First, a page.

I have two issues with Scrum in embedded systems. First, there are many tasks to do, especially in the early stages, which are not demonstrable. We started with a development board, no OS, no display, no serial communication, etc. We didn't have our display for six sprints.
The first four sprints were:
- Getting the RTOS up and running
- Creating tasks writing network and serial drivers
- Writing interrupt routines for buttons, communication, etc.
- Writing the primary database classes and methods
- Writing a serial debug menu
Most of these tasks are not well suited for user stories. In fact, the only interface into the whole system was the serial debug menu, built in sprint 3, so there was nothing to demonstrate at the end of the sprints. Even the serial menu was meant for internal use and not an end user. Nevertheless, I still want to track and manage these development activities via Scrum.
We ended up writing "user stories" phrases like, "As a developer...", which I'm not happy withm but in using Target Process (www.targetprocess.com), there is no concept of a backlog item which is a task or chore.
Second, how do you handle releases and testing? It's a real pain for us because the testers don't have the hardware debuggers, so we have to build flash versions of the code and burn them on their development boards to test. The testers are not technically as sharp as the developers and often require a lot of support in getting things working in the early stages (resetting the board, connecting the serial communication, etc.), or even in understanding the output.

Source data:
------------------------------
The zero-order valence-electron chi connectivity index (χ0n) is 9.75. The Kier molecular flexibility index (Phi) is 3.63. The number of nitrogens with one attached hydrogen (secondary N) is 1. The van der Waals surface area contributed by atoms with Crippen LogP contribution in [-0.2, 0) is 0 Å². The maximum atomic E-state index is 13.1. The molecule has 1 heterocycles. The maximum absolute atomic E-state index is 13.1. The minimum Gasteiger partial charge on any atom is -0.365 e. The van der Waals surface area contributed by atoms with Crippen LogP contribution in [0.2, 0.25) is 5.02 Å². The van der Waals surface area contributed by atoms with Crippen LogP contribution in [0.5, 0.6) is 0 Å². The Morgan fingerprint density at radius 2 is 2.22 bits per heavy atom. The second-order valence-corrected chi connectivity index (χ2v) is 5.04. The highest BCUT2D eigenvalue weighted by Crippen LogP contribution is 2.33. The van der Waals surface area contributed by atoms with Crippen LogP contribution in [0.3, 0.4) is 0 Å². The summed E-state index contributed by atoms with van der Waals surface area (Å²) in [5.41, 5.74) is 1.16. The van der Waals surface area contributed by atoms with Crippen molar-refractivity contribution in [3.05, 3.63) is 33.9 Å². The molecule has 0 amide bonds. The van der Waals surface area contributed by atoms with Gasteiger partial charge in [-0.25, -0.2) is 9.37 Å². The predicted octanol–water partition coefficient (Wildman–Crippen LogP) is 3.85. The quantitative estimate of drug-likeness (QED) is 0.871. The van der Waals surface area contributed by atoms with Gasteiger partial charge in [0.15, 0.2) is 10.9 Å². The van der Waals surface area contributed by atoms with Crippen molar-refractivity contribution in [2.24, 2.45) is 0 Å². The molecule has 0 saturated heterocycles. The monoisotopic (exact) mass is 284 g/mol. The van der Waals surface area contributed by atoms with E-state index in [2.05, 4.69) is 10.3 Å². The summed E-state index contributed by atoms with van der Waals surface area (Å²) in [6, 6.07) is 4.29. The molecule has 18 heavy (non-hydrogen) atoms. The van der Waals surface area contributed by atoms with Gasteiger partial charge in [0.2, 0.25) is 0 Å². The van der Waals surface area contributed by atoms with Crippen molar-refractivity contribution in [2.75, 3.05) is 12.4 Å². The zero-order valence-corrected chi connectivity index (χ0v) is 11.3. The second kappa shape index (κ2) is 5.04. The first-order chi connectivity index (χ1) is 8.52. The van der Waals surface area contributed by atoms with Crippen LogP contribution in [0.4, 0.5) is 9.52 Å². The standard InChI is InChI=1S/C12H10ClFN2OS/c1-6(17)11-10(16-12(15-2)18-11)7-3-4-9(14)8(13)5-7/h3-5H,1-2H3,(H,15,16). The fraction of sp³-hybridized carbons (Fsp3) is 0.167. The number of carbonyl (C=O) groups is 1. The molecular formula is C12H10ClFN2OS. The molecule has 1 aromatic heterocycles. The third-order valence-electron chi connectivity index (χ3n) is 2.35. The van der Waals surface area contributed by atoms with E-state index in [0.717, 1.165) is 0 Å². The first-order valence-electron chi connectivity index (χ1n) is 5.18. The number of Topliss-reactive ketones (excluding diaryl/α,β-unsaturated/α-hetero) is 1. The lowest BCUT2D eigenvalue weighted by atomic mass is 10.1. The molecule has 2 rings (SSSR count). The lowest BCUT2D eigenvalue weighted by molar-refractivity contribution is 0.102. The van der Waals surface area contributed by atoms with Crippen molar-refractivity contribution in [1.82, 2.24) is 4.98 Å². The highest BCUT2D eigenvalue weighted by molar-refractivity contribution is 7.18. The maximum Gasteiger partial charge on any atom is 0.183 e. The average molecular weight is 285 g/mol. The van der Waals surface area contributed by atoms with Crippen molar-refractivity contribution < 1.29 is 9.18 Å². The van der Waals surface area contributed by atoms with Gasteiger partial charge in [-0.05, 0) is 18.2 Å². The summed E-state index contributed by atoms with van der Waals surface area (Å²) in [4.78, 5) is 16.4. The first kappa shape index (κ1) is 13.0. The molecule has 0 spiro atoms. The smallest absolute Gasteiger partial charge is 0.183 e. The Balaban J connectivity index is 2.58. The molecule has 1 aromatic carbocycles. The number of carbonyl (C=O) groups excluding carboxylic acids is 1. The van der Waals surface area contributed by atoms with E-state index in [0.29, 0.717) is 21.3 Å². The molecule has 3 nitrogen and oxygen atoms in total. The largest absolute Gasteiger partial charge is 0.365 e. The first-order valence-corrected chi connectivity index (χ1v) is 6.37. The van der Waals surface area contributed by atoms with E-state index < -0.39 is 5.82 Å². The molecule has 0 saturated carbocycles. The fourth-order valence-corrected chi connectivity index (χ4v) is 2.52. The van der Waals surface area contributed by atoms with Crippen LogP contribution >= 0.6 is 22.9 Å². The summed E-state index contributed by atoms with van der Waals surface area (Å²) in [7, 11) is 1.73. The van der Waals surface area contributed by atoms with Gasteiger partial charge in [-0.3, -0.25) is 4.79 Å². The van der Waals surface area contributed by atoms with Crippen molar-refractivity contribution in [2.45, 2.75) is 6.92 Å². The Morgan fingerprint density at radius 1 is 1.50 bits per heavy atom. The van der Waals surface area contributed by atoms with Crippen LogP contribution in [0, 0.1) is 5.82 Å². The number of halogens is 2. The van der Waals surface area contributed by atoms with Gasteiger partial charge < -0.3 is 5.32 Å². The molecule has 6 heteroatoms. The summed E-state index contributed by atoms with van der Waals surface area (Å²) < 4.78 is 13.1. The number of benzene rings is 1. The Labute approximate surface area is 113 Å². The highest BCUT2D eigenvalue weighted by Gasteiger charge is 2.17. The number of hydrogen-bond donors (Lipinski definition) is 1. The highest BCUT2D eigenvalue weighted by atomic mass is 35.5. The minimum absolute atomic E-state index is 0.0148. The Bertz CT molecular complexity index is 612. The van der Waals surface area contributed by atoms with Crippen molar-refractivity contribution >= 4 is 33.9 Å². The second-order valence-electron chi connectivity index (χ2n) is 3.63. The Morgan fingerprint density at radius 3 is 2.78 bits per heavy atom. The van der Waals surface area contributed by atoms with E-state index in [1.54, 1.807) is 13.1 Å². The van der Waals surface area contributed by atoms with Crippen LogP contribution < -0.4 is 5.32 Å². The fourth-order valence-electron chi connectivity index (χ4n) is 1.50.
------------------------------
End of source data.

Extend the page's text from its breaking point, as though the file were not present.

Finally, regarding the definition of done, a sprint can't be complete until all stories are complete. All stories aren't complete until verified by the testers. There is no way to avoid "robbing" developer time to give to the testers. In other words, if the last three user stories in the sprint will take five days to test, they must be coded and unit tested five days before the end of the sprint. What's the developer supposed to do? Stop working?
I'm being facetious, but it is a real problem trying to conform to the rules. Now, I'm fine with bending the rules, but the issue I have is, it screws up all my burndown metrics if I can't mark things done until they are tested.
I'd love to hear how others have handled these situations.